But on Wednesday Gov. Christie doubled down on a huge player at the Port Authority enmeshed in Bridgegate and a growing number of scandals: Chairman David Samson.
The reports about Christie’s friend and adviser that have come out since Bridgegate broke reflect everything that’s wrong with New Jersey politics.
Samson isn’t just Christie’s top man at the Port Authority, he’s also the head of one of the state’s most influential law and lobbying firms: Wolff & Samson. Wolff & Samson represents developers, construction firms, and various arms of the Christie Administration that stand to profit from Port Authority decisions. And Samson knows how to make money for clients – and consequently for himself. Maybe that’s why his firm’s lobbying profits ballooned from $40,000 before he was appointed Chairman of the Port Authority to $1 million per year after.
Here are two quick examples of Samson & his law firm’s influence over public decisions that benefit his clients:
Harrison: Samson voted to spend $256 million in taxpayer dollars to reconstruct a PATH station. Lo and behold, a chunk of that PATH station will sit on land owned by one Wolff & Samson client – and probably increase the value of a nearby development of another client at the same time. The leading expert on the Port Authority called his vote a “clear ethical violation.”
Hoboken: Mayor Dawn Zimmer has now accused the Christie Administration of holding Hoboken’s Sandy relief hostage unless she fast-tracked a multi-million development. Samson’s law firm represented those developers, striking a secret agreement with New Jersey Transit for a station to serve the development.  The developers, feeling the heat, have now fired Wolff & Samson.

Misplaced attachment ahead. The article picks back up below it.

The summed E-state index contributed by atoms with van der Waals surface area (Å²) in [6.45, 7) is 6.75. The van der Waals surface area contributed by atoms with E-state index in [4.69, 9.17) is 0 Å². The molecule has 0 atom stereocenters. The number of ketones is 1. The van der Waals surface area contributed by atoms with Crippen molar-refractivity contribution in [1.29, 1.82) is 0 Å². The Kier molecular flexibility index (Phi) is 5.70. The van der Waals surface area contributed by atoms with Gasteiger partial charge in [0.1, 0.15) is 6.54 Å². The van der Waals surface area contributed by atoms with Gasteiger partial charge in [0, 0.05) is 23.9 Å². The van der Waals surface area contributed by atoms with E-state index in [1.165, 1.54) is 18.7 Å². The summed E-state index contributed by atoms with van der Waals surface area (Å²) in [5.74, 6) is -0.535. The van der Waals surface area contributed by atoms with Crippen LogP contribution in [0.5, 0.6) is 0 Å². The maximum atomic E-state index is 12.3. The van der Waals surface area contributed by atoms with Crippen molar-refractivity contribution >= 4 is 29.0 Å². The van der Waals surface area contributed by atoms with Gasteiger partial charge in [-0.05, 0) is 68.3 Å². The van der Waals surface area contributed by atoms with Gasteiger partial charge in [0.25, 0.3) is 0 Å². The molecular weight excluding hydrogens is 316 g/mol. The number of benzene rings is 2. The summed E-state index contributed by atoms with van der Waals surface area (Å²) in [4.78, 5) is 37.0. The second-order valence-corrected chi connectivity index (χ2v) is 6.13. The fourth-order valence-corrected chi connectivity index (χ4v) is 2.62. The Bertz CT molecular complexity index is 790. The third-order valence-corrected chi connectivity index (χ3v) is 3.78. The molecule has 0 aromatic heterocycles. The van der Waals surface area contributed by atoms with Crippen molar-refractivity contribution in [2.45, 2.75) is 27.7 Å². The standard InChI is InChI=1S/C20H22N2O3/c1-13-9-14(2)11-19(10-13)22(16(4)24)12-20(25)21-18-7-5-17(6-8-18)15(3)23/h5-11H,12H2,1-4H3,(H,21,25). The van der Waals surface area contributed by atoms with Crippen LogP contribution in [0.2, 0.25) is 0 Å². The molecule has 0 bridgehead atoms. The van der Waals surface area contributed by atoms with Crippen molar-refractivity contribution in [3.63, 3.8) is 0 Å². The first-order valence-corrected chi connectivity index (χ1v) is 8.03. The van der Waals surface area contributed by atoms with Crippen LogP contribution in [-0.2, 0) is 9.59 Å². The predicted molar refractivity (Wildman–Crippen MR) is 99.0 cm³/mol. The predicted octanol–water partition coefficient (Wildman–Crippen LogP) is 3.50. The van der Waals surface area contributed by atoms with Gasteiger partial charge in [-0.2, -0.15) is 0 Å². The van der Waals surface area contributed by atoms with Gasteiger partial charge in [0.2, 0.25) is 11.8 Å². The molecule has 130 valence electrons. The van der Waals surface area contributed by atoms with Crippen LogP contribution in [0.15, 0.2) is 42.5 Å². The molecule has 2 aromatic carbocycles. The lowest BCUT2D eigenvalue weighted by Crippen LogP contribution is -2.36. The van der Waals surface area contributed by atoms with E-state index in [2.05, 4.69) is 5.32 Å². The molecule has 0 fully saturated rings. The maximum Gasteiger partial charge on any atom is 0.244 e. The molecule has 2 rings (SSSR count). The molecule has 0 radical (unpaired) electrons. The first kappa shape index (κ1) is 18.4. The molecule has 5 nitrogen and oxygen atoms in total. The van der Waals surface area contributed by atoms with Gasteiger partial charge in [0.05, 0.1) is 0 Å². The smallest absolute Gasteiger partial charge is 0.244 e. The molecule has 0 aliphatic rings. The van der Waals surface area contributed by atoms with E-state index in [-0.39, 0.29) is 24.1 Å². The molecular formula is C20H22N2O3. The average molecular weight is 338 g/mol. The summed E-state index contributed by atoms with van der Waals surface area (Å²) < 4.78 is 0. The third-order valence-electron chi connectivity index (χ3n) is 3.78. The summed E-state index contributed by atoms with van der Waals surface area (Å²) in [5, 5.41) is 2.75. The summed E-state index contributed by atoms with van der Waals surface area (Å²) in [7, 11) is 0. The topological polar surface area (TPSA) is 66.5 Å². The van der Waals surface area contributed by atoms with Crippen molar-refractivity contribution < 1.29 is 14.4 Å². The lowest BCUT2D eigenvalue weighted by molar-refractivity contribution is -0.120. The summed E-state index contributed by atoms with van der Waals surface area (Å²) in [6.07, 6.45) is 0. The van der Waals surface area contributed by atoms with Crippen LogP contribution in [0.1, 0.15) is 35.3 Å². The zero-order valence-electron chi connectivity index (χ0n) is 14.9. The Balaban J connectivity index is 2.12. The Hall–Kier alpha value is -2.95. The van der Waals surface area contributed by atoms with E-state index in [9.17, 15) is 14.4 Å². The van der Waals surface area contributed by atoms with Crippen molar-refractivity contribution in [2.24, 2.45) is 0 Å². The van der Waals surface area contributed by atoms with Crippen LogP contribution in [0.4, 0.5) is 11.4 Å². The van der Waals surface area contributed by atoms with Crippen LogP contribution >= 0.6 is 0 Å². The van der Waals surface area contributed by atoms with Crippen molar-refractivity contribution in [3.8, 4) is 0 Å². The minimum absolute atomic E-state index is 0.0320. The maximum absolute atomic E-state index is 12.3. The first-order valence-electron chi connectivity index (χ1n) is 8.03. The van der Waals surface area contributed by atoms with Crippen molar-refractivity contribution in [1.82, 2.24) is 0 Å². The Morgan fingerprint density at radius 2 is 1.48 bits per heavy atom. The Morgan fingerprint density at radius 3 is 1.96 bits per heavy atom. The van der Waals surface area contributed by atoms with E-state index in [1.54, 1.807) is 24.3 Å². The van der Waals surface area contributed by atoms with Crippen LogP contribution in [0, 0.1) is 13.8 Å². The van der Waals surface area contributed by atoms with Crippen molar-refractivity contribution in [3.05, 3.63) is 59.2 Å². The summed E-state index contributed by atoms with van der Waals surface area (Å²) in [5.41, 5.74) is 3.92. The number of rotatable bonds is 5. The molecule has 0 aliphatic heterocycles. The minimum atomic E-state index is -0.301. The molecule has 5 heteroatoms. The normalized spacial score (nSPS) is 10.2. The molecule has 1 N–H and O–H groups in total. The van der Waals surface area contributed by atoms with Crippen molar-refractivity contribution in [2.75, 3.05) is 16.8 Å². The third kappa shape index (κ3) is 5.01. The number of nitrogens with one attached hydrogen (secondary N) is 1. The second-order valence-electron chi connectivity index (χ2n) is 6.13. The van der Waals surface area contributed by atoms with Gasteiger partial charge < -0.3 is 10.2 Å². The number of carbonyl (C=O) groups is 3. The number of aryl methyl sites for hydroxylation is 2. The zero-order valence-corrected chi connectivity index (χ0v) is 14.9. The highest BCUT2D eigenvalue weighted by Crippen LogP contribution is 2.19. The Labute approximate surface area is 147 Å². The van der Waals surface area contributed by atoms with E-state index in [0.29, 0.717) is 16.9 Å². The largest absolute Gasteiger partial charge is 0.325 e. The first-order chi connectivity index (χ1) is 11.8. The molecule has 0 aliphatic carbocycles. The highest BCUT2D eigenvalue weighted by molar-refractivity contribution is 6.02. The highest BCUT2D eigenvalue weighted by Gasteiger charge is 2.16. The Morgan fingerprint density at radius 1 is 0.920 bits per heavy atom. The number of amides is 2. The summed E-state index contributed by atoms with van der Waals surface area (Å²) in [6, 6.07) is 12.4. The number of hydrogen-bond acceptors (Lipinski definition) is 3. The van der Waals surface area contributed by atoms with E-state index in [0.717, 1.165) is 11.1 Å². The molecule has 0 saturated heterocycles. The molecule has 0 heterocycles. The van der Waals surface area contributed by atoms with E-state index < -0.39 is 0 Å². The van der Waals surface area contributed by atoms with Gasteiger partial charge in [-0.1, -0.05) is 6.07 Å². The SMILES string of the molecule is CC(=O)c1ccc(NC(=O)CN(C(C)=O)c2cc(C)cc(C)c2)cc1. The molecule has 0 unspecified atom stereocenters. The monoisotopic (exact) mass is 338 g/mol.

Samson so far denies any involvement in the scheme to shut down two lanes of the George Washington Bridge last October, but the Christie appointee who helped orchestrate the closures told another conspirator that Samson was “helping us retaliate” against the New York officials who eventually put an end to their reckless stunt. 
We could keep going on about the Port Authority’s takeover of the Atlantic City Airport or Wolff & Samson’s dubious appointment of an “independent auditor” of how Sandy relief was distributed. Check out the articles below if you want to get into the nitty gritty. Or read the excellent editorial from the Star-Ledger calling for Samson to go. 
Any one of the scandals described above should by rights cost a public official their job. The Port Authority is a $7 billion a year operation that manages the commutes of millions, and the bombshell revelations of the last few months show just how easily its powers can be misused to reward friends and punish enemies.
Commuters and residents of New York and New Jersey deserve a Port Authority untainted by scandal. Its Chairman should be above even the appearance of impropriety.
David Samson must resign.